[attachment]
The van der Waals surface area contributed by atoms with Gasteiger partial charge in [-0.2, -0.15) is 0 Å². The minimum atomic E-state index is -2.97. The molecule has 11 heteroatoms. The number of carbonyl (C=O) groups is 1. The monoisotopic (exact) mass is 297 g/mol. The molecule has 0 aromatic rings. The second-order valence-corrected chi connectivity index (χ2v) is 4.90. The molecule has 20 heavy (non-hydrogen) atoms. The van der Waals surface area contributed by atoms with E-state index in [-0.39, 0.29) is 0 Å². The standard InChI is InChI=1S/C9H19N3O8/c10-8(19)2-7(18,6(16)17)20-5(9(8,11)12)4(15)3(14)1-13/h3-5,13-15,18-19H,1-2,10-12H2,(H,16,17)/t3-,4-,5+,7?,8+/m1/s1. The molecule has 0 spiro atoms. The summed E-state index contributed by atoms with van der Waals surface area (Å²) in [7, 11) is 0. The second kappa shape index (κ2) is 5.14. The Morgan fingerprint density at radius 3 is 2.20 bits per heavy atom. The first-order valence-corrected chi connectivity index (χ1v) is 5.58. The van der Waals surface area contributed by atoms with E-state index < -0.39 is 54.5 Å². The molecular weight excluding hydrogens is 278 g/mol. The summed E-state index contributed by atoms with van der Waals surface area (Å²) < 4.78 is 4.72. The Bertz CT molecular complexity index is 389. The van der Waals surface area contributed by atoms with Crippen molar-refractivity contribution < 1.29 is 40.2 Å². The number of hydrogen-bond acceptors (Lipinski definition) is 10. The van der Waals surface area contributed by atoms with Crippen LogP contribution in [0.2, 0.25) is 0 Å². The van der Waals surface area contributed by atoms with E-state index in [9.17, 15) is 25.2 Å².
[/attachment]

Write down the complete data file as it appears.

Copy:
The van der Waals surface area contributed by atoms with Gasteiger partial charge in [-0.2, -0.15) is 0 Å². The minimum atomic E-state index is -2.97. The molecule has 11 heteroatoms. The number of carbonyl (C=O) groups is 1. The monoisotopic (exact) mass is 297 g/mol. The molecule has 0 aromatic rings. The second-order valence-corrected chi connectivity index (χ2v) is 4.90. The molecule has 20 heavy (non-hydrogen) atoms. The van der Waals surface area contributed by atoms with E-state index in [-0.39, 0.29) is 0 Å². The standard InChI is InChI=1S/C9H19N3O8/c10-8(19)2-7(18,6(16)17)20-5(9(8,11)12)4(15)3(14)1-13/h3-5,13-15,18-19H,1-2,10-12H2,(H,16,17)/t3-,4-,5+,7?,8+/m1/s1. The molecule has 0 spiro atoms. The summed E-state index contributed by atoms with van der Waals surface area (Å²) in [7, 11) is 0. The second kappa shape index (κ2) is 5.14. The Morgan fingerprint density at radius 3 is 2.20 bits per heavy atom. The first-order valence-corrected chi connectivity index (χ1v) is 5.58. The van der Waals surface area contributed by atoms with E-state index < -0.39 is 54.5 Å². The molecular weight excluding hydrogens is 278 g/mol. The summed E-state index contributed by atoms with van der Waals surface area (Å²) < 4.78 is 4.72. The Bertz CT molecular complexity index is 389. The van der Waals surface area contributed by atoms with Crippen molar-refractivity contribution < 1.29 is 40.2 Å². The number of hydrogen-bond acceptors (Lipinski definition) is 10. The van der Waals surface area contributed by atoms with Crippen LogP contribution in [0.2, 0.25) is 0 Å². The van der Waals surface area contributed by atoms with E-state index in [9.17, 15) is 25.2 Å².